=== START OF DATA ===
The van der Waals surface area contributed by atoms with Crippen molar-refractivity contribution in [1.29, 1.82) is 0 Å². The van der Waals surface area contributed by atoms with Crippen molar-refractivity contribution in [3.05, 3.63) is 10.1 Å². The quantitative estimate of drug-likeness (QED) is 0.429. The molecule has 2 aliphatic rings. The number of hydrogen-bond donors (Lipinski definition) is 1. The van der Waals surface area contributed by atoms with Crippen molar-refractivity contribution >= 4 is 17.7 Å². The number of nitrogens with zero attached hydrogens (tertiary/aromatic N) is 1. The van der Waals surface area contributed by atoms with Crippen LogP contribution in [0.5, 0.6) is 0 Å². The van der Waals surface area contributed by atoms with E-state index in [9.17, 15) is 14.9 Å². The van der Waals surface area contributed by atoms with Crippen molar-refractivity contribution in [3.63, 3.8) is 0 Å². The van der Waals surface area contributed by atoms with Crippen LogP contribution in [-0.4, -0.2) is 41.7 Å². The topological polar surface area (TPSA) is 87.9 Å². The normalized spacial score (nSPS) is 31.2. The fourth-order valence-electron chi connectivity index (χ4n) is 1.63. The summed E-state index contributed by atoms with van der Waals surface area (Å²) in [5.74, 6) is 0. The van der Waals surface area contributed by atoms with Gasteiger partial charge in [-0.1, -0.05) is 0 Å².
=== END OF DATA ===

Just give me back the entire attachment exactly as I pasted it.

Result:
The van der Waals surface area contributed by atoms with Crippen molar-refractivity contribution in [1.29, 1.82) is 0 Å². The van der Waals surface area contributed by atoms with Crippen molar-refractivity contribution in [3.05, 3.63) is 10.1 Å². The quantitative estimate of drug-likeness (QED) is 0.429. The molecule has 2 aliphatic rings. The number of hydrogen-bond donors (Lipinski definition) is 1. The van der Waals surface area contributed by atoms with Crippen molar-refractivity contribution >= 4 is 17.7 Å². The number of nitrogens with zero attached hydrogens (tertiary/aromatic N) is 1. The van der Waals surface area contributed by atoms with Crippen LogP contribution in [0.5, 0.6) is 0 Å². The van der Waals surface area contributed by atoms with E-state index in [9.17, 15) is 14.9 Å². The van der Waals surface area contributed by atoms with Crippen molar-refractivity contribution in [3.63, 3.8) is 0 Å². The van der Waals surface area contributed by atoms with Crippen LogP contribution in [-0.4, -0.2) is 41.7 Å². The topological polar surface area (TPSA) is 87.9 Å². The normalized spacial score (nSPS) is 31.2. The fourth-order valence-electron chi connectivity index (χ4n) is 1.63. The summed E-state index contributed by atoms with van der Waals surface area (Å²) in [5.74, 6) is 0. The van der Waals surface area contributed by atoms with Gasteiger partial charge in [-0.1, -0.05) is 0 Å².